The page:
Meningitis describes an infection of the meninges. The meninges are the protective membranes surrounding the brain and spinal cord. The infection can be viral or bacterial.
Viral infections, whilst very scary, are usually not life threatening. Hospital tests are often required to differentiate between bacterial and viral menigitis and it’s extremely important to seek medical attention if meningitis is suspected as urgent antibiotic treatment is needed for the bacterial form of the disease. Examples of viruses which can cause meningitis are enteroviruses and the herpes simplex virus. Continue reading
Every now and again I am humbled by the strength and power of parents that I come across. I was lucky enough to have been introduced to the website http://www.actformeningitis.ie which was set up by Siobhán and Noel Carroll, who in 2008 sadly lost their precious daughter Aoibhe, aged 4, to meningitis. It is a non-profit organisation which aims to provide support to families who have been affected by meningitis but also to educate and inform other parents about the illness, its symptoms, and causes. Continue reading
The bronchioles are small little airways in your baby’s lungs. The lungs are vital in delivering the right amount of oxygen to your baby’s blood steam allowing healthy bodily function to continue. Bronchiolitis occurs when infection affects the bronchioles. The most common cause of this infection in the respiratory synctial virus (RSV). This viral infection causes inflammation and irritation of the bronchioles which can make it difficult for your little baby to breathe. Continue reading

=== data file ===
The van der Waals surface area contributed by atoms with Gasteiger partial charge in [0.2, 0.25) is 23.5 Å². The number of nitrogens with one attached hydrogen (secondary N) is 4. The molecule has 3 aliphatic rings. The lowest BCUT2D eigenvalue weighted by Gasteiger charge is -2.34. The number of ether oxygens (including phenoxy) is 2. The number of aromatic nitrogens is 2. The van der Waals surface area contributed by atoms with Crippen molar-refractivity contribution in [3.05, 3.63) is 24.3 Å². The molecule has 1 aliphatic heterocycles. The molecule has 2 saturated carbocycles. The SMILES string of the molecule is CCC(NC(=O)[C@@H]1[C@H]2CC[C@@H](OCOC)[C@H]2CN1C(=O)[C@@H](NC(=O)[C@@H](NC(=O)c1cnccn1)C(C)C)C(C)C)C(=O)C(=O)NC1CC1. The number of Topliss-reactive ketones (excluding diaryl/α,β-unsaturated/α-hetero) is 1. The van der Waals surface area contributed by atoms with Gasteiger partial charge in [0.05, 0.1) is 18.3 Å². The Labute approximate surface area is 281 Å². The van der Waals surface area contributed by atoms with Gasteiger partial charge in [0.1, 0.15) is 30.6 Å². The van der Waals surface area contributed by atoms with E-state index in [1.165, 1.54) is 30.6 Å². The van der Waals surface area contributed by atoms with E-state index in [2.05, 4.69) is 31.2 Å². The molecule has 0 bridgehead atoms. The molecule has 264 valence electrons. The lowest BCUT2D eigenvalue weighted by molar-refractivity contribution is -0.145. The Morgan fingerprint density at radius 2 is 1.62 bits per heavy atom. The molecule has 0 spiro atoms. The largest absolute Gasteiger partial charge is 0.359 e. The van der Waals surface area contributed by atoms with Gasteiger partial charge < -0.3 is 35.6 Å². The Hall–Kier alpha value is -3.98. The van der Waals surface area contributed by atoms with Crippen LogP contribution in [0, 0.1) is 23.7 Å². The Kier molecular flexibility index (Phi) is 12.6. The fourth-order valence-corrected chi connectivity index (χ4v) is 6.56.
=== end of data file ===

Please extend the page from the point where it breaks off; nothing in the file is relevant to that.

There are far too many blogs on WonderBaba which start with the sentence…this is disgusting but…
Well here is another one anyway!
This is disgusting but… threadworms are small, white, parasitic worms which are otherwise known as pinworms or Enterobium vermicularis. They are the most common worm parasite which affects children. In fact it is thought that up to 40% of all children under ten years of age may be infected with threadworms. Males (2-5mm) are smaller than females (8-13mm long). They resemble a thread or a pin which is where they get their name – in fact it’s been said that the female threadworms are about the size of a staple but I guess that’s not as catchy! Continue reading